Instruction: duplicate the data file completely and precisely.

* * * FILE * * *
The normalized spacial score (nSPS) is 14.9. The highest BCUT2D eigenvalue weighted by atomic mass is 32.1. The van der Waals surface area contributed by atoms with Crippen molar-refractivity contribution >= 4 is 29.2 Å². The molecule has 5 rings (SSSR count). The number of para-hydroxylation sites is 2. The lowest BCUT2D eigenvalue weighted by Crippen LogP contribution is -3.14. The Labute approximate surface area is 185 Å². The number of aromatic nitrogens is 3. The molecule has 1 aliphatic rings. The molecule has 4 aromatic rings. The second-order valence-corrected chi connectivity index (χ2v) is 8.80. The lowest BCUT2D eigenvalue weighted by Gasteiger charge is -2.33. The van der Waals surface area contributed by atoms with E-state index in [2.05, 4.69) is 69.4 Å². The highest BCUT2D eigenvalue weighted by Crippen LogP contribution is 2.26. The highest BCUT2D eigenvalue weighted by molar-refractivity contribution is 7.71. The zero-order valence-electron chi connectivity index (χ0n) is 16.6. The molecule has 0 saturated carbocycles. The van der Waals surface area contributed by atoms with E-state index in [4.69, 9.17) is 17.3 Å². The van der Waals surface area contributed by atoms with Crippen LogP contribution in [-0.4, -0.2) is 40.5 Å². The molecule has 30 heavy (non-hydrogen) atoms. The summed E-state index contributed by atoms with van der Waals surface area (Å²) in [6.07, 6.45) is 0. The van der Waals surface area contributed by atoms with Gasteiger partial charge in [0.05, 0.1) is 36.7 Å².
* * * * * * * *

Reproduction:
The normalized spacial score (nSPS) is 14.9. The highest BCUT2D eigenvalue weighted by atomic mass is 32.1. The van der Waals surface area contributed by atoms with Crippen molar-refractivity contribution >= 4 is 29.2 Å². The molecule has 5 rings (SSSR count). The number of para-hydroxylation sites is 2. The lowest BCUT2D eigenvalue weighted by Crippen LogP contribution is -3.14. The Labute approximate surface area is 185 Å². The number of aromatic nitrogens is 3. The molecule has 1 aliphatic rings. The molecule has 4 aromatic rings. The second-order valence-corrected chi connectivity index (χ2v) is 8.80. The lowest BCUT2D eigenvalue weighted by Gasteiger charge is -2.33. The van der Waals surface area contributed by atoms with E-state index in [2.05, 4.69) is 69.4 Å². The highest BCUT2D eigenvalue weighted by Crippen LogP contribution is 2.26. The highest BCUT2D eigenvalue weighted by molar-refractivity contribution is 7.71. The zero-order valence-electron chi connectivity index (χ0n) is 16.6. The molecule has 0 saturated carbocycles. The van der Waals surface area contributed by atoms with E-state index in [4.69, 9.17) is 17.3 Å². The van der Waals surface area contributed by atoms with Crippen LogP contribution in [-0.4, -0.2) is 40.5 Å². The molecule has 30 heavy (non-hydrogen) atoms. The summed E-state index contributed by atoms with van der Waals surface area (Å²) in [6.07, 6.45) is 0. The van der Waals surface area contributed by atoms with Gasteiger partial charge in [0.05, 0.1) is 36.7 Å².